MEXICO CITY — Mexican President Felipe Calderon has lost his first scrape with the new Congress, and it hasn't even been sworn in yet.
In a sign of the altered political map, Calderon postponed his annual state of the nation speech scheduled next week after lawmakers from the newly dominant Institutional Revolutionary Party, or PRI, objected to the timing.
Calderon, a conservative, had planned to deliver his address from the National Palace on Tuesday morning before a select audience; his office was already sending out invitations. Separately, his interior minister would go to Congress later in the day to present a written version of the report when the legislature opens.
But that plan rankled lawmakers from the PRI, who complained that Calderon had it backward. By law, they said, Congress should get the official report and then he could make a speech. The PRI, which ruled Mexico for seven decades until it was toppled in 2000, and a smaller party now control the 500-seat Chamber of Deputies after beating Calderon's National Action Party, or PAN, in July elections. The PAN still holds the Senate.
After a flurry of haggling over the speech, the president yielded.
In a statement issued late Thursday, Interior Minister Fernando Gomez Mont said Calderon would put off his speech until "a later date" so that Congress can get the written report first. Gomez Mont did not name a date, but Mexican news media said Calderon would hold the event a day later than planned, on Wednesday morning.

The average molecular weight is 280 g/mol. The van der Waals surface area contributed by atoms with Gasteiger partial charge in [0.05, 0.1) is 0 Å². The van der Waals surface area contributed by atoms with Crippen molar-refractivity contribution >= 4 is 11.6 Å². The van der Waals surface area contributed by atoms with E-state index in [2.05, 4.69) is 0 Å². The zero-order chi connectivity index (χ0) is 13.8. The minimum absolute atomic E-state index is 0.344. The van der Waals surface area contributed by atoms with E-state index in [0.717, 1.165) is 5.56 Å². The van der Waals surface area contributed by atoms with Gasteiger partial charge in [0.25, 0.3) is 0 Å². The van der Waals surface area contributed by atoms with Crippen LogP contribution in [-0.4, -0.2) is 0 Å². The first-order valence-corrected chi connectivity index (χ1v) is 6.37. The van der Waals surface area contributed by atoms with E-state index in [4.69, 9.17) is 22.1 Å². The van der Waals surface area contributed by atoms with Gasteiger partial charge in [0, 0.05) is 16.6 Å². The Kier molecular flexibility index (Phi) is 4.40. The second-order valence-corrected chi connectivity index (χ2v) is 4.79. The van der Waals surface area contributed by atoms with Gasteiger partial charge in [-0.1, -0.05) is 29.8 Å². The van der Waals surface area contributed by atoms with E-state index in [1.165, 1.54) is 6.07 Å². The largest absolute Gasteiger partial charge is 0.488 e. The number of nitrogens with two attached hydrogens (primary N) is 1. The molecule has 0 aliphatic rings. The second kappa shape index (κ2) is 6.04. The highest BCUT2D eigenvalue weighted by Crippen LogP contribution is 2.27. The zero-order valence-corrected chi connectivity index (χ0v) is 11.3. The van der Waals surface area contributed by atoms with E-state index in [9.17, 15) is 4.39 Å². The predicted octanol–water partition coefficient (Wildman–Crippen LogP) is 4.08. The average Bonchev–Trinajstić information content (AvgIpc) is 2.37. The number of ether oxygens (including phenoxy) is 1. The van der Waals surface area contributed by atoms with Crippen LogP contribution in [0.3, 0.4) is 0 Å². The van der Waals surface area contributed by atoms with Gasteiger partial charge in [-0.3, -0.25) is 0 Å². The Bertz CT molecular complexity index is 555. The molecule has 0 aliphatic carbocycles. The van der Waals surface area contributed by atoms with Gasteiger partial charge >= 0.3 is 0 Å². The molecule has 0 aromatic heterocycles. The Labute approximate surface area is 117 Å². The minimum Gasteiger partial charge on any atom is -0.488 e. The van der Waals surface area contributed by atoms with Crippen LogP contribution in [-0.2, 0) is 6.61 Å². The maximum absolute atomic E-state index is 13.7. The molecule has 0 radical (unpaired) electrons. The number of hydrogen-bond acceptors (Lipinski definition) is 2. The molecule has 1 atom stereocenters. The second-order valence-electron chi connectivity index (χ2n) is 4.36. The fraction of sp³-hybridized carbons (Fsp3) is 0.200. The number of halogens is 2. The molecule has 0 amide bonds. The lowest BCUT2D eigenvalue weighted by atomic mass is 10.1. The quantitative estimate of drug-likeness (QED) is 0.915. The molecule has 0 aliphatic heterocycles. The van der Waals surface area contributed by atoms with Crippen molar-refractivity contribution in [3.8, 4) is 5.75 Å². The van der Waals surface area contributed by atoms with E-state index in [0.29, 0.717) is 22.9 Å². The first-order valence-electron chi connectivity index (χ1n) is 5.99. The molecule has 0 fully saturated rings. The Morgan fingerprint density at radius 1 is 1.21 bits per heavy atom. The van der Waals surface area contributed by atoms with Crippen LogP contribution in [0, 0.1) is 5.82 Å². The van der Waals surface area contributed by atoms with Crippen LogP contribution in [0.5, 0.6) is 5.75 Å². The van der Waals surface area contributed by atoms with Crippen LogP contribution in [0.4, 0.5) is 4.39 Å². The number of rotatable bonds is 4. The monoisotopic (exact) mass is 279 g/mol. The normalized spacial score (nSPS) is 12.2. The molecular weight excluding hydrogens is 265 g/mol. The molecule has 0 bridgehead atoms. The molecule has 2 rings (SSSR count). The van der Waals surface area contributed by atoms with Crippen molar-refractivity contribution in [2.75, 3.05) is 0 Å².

Mexican presidents used to appear before Congress' opening session each Sept. 1 to deliver their annual report, or informe. But in recent years, the event has turned into the political equivalent of a food fight.
In 2007, Calderon got only as far as handing over a written version at the dais amid protests by leftist lawmakers who charged that his election victory the previous year had been tainted by fraud. His predecessor, Vicente Fox, didn't make it past the front door to deliver his 2006 informe because of the uproar over Calderon's election two months earlier.
Last year, Calderon took advantage of a new law that allows presidents to deliver the report in written form alone. He avoided Congress altogether.
Prior to this year's report, the government has aired a series of television spots touting its handling of crime, jobs and healthcare. Calderon, whose term ends in 2012, and the strengthened PRI face urgent problems during the coming session, including a tanking economy, budget shortfalls, falling oil yields and a continuing drug war.
First, though, is what to do about those invitations.